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    Review and Invitation to Thursday Night's Meditation Group

    Hi Everyone,

    Last week, in our weekly group, we began to explore the topic of mindfulness, specifically the "mindfulness" approach to formal meditation.

    Up to this point, our series had focused more on approaches to meditation that emphasize the use of mantra.

    To review, we're talking about the the formal sitting practice of meditation. Meditation in a general sense means deliberating or pondering a topic. We do this all day long. But when we sit in the formal practice of meditation, we dispense with everyday thinking and feeling for a while and practice deliberately focusing the mind in a very specific way, with the aim of refreshing, regulating and restoring the body/mind.

    Meditation practice is analogous to vinyasa practice, in that both our minds and bodies are in motion all of the time, moving in a variety of different ways. When we practice vinyasa yoga we move our bodies deliberately, in a highly orchestrated and intentional way. With meditation we sit and move our minds in an orchestrated and deliberate way as well.

    Meditation is the intentional movement of mind, more specifically, it is the movement of attention according to a deliberate method, with the intention of producing a more relaxed, open, adaptive and resilient state of mind and body, and ultimately, insight into the true nature of things.

    Meditation is procedural. One follows a prescribed movement of awareness. It is always a loop or circle. We begin with a focal point, experience distraction away from the focal point, then return to the focal point. There are two movements: focusing (toward a focal point) and releasing (letting go of distraction to return to the focal point).

    Meditation that relies primarily on sustaining a focused awareness using concepts and feeling is called mantra meditation, while meditation that relies mainly on releasing attachments and aversions to concepts and feelings is generally called mindfulness meditation. Both are useful, in different ways, and both are worth learning and practicing.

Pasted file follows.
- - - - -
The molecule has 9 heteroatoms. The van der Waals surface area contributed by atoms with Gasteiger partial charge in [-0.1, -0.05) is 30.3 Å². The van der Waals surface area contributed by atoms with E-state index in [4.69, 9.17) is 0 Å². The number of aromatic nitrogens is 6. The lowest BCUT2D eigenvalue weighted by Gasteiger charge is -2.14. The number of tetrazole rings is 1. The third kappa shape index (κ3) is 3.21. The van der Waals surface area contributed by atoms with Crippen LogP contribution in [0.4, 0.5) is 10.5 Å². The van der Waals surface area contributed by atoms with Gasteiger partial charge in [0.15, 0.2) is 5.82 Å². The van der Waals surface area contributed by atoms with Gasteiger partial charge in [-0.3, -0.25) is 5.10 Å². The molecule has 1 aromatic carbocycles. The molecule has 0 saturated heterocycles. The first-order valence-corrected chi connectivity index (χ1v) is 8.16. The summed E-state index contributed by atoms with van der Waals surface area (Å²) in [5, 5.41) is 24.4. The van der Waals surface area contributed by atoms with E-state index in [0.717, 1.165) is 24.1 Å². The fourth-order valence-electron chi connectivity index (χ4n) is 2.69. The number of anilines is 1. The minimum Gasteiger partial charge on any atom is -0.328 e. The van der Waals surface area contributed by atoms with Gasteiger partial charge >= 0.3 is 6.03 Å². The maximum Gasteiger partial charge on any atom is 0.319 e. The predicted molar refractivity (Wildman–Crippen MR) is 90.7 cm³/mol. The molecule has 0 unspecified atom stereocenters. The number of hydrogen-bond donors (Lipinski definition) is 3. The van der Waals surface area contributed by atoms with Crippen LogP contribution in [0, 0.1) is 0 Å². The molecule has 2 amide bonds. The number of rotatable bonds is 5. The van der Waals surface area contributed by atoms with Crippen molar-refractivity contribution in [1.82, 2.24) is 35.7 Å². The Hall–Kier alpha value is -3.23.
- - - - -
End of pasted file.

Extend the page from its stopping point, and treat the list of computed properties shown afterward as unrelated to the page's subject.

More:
In both types of meditation, one is "mindful" or paying attention in a very specific way. One is taught to focus the attention on a thought or sensation, and then, when the mind wanders to some habitual pattern of thinking or judging, to release the attachment to that habit of thought and return to "center," the focal point we began with, breath or mantra usually. This "centering" practice is the basis of all meditation.

    A further step in some versions of mindfulness meditation, mainly *vipassana* practice, is to learn to observe the contents of mind from a frame of "non-judgmental, moment to moment" awareness. Being able to consistently achieve this state of mind depends on our being able to systematically release judgement and fixed ideas, and that's where technique and skill in releasing comes into play.

    We began discussing this aspect of practice last week and we will continue to explore the techniques of releasing in coming sessions.

    Meditation, like asana, succeeds or fails on the basis of technique. Proper understanding of instruction,

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    Four Recommended Articles on Meditation

    If you're interested in either meditation or the teaching or study of meditation, you might want to take a look at these four articles, mostly from mainstream sources: Sam Harris, author of the bestselling "Waking Up, A Guide to Spirituality Without Religion," Aurora Healthcare, Gaiam Yoga. They offer a good, thorough overview of contemporary meditation practice.

    To begin, let's clarify what we mean by meditation. "Meditation" is a broad category. Saying "meditation" is  like saying "sports" instead of saying "tennis" or "football." In essence, any type of sustained mental/emotion focus could be called a meditation. So when we speak of the practice of meditation for the purpose of self-development or self-improvement, what exactly do we mean by that?